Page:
Top UK firms keep mum on pay ratios
London — Some of Britain’s biggest companies are bucking calls to reveal more data about executive pay, risking a fresh rift with major investors who are urging the government to combat ballooning wage inequality.
Four of the 16 FTSE 100 companies that responded to a Bloomberg survey — GlaxoSmithKline, AstraZeneca, Aviva and Anglo American — said they would not publish a breakdown of how much more their CEOs earn than the average worker, a measure backed by the Investment Association, whose members hold about a third of the stock represented in the benchmark index.
While advocates say forcing companies to report pay ratios would help restore trust in big business at a time of record wealth divisions and rising anti-globalisation sentiment, critics argue the metric is a misleading indicator for multinationals with workers all over the world.
A FTSE 100 boss earned 128 times more than the average employee in 2015, up from 47 in 1998, as CEO pay jumped from about £1m a year to £4.3m, data compiled by the government show.
Prime Minister Theresa May decried the widening pay gap as "unhealthy" and "irrational" before submitting a so-called green paper on corporate governance reform in November. That document gives interested parties until Friday to offer recommendations to legislators who are charged with drafting new measures.
While the pay-ratio debate is just getting started in the UK, the issue has been hotly contested in the US since the rule was included in the Dodd-Frank Act that former US president Barack Obama signed in 2010.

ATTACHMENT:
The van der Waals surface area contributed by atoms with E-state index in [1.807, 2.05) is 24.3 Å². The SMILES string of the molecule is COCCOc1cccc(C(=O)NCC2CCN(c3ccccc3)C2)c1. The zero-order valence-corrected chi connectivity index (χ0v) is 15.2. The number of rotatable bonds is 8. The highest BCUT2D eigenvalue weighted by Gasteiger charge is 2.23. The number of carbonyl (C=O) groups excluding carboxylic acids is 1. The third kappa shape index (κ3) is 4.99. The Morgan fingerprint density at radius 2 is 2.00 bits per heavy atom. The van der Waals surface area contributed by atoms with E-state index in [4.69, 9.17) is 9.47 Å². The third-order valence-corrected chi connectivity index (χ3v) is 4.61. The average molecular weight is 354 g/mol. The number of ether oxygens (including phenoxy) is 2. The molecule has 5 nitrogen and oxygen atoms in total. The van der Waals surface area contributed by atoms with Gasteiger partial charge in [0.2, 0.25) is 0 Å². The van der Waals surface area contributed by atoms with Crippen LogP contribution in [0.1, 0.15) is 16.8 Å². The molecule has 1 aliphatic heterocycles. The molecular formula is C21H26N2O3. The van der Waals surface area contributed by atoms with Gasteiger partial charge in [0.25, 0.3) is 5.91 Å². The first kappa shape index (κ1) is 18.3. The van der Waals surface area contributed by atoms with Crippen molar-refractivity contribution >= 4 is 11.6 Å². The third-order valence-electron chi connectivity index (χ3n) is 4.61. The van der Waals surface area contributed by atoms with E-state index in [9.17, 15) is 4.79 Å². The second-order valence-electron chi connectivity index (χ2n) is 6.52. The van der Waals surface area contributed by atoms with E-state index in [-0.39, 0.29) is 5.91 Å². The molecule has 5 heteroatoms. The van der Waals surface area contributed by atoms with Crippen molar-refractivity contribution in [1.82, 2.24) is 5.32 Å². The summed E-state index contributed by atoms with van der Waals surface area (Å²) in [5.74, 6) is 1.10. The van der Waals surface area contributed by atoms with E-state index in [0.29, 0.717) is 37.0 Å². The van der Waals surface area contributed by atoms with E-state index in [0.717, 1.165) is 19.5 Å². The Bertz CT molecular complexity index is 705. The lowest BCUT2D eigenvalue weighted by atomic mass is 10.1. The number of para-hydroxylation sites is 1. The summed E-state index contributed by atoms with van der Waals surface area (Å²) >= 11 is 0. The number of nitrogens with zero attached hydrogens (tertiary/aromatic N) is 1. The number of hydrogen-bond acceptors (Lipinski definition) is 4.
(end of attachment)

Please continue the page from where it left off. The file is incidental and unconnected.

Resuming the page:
The measure came into effect in 2017, but implementation was delayed after President Donald Trump signed an executive order mandating a sweeping review of Dodd-Frank.
While the pay-ratio debate is just getting started in the UK, the issue has been hotly contested in the US since the rule was included in the Dodd-Frank Act that former US president Barack Obama signed in 2010
Leading Republicans in Congress and business lobbyists have assailed the regulation, arguing that it requires companies to disclose information that is not necessary for making investment decisions. Heads of companies in the S&P 500 enjoy pay ratios and total compensation that are more than double their counterparts in the FTSE 100, according to data compiled by the AFL-CIO, the largest US federation of trade unions.
Tom Gosling, a partner at PricewaterhouseCoopers in London, said he had submitted arguments against imposing the rule in part because it did not capture how the role of the CEO has grown over time.
He said wage disparity was a problem that needed to be tackled, but better ways to do it included requiring firms to disclose data showing how CEO compensation moved relative to employee wages over time.
"Pay ratios have the potential to be at best misleading and at worst, positively damaging,"